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Monday, May 26, 2008

denied performance evaluation

A reader writes:

I have a question on how to challenge a denial of work performance reviews on behalf of a co-worker. The position is an administrative assistant position which this person has been in 7 years. She has never had a yearly performance review and accordingly no raises! Her job duties have increased. She has spoken the matter to the HR and HR nicely told her that it was up to her boss, who is a director of a major department of our company. She has started to request yearly performance reviews in writing. The last one was 7 months ago and it was addressed to the director/boss. Nothing has happened.

This looks like the company is basically telling this person to leave. However, she is a single mother in her late 40s and she believes she cannot go elsewhere. She has asked me to help her write another letter and I need guidance on how to approach this letter.

So far this is the action plan I have:
1) address it to her boss but "cc" the HR. This formally brings in the HR who may do something.
2) bring up the employee handbook on yearly performance reviews and how it is provided to every employee
3) if this letter does not work, wait 3 months and then write another letter to the Executive Director/Chief Operating Officer since all avenues have been exhausted (boss and HR). The director/boss is under high scrutiny by the executive management so this may indirectly help.

Hmmm. Is the issue that she wants a performance review or that she wants a raise? Either way, I'm not sure this is the best plan.

If she genuinely wants the performance review for its own sake, she can't "make" her boss give her one. Cc'ing HR doesn't sound like it will do any good, since HR already told her that it's up to her boss. And I definitely don't recommend cc'ing the executive director or COO, since that's inappropriately going over her boss' head and likely to backfire -- at a minimum, creating tension with her boss and possibly even irritating the higher-up. A better approach would be to explain to her boss that she wants to step back and have a conversation about her performance to get his feedback on where she's doing well and where she could improve. At this point, since she has made this request previously and been ignored, she needs to be more direct and ask point-blank if this is possible or not. There's no point in beating her head against the wall trying to make this happen if the boss simply isn't going to do it. (Refusing to give your employees feedback on their performance is absurd, obviously, but there are plenty of bosses behaving absurdly out there.)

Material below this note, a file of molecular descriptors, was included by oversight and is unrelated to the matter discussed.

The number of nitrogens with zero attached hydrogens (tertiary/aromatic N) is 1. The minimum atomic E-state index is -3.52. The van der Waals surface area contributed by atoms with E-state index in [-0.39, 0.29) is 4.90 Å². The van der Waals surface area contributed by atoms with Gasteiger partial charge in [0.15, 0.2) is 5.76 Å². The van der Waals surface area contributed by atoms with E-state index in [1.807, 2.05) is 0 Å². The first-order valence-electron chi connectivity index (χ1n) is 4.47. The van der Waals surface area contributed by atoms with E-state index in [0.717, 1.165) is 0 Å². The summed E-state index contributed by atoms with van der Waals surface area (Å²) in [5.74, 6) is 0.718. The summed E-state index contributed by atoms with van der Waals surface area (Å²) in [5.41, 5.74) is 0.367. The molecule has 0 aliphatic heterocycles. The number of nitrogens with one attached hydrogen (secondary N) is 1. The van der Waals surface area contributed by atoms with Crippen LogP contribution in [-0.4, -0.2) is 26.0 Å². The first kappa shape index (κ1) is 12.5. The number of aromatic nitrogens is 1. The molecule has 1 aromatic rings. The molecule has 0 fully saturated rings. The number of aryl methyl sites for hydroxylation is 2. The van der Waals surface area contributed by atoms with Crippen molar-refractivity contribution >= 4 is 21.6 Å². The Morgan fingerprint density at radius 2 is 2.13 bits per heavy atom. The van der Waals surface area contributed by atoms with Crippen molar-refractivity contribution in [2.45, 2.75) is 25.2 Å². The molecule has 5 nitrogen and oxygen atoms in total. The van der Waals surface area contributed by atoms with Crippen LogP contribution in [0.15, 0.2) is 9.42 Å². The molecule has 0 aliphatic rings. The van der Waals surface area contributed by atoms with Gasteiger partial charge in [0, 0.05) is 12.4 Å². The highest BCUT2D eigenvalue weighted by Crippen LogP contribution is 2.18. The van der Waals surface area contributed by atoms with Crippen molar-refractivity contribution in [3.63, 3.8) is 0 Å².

However, I suspect it's more likely that what she wants is a raise, and she sees a performance evaluation as the route to get there. But why not just go directly after what she wants and ask for a raise? Skip the performance evaluation drama, since it's clearly become an obstacle, and simply make the case for a raise. In other words, put together a case for how her value to the company has earned her more money and ask to be compensated accordingly.

Of course, she can't make her boss give her a raise either. But she can make the case for it, and if it becomes clear it's not going to happen, she can plan future decisions accordingly. You said she doesn't believe she can go elsewhere, but there's no harm in exploring her options -- she may discover she has more options outside this company than she thinks.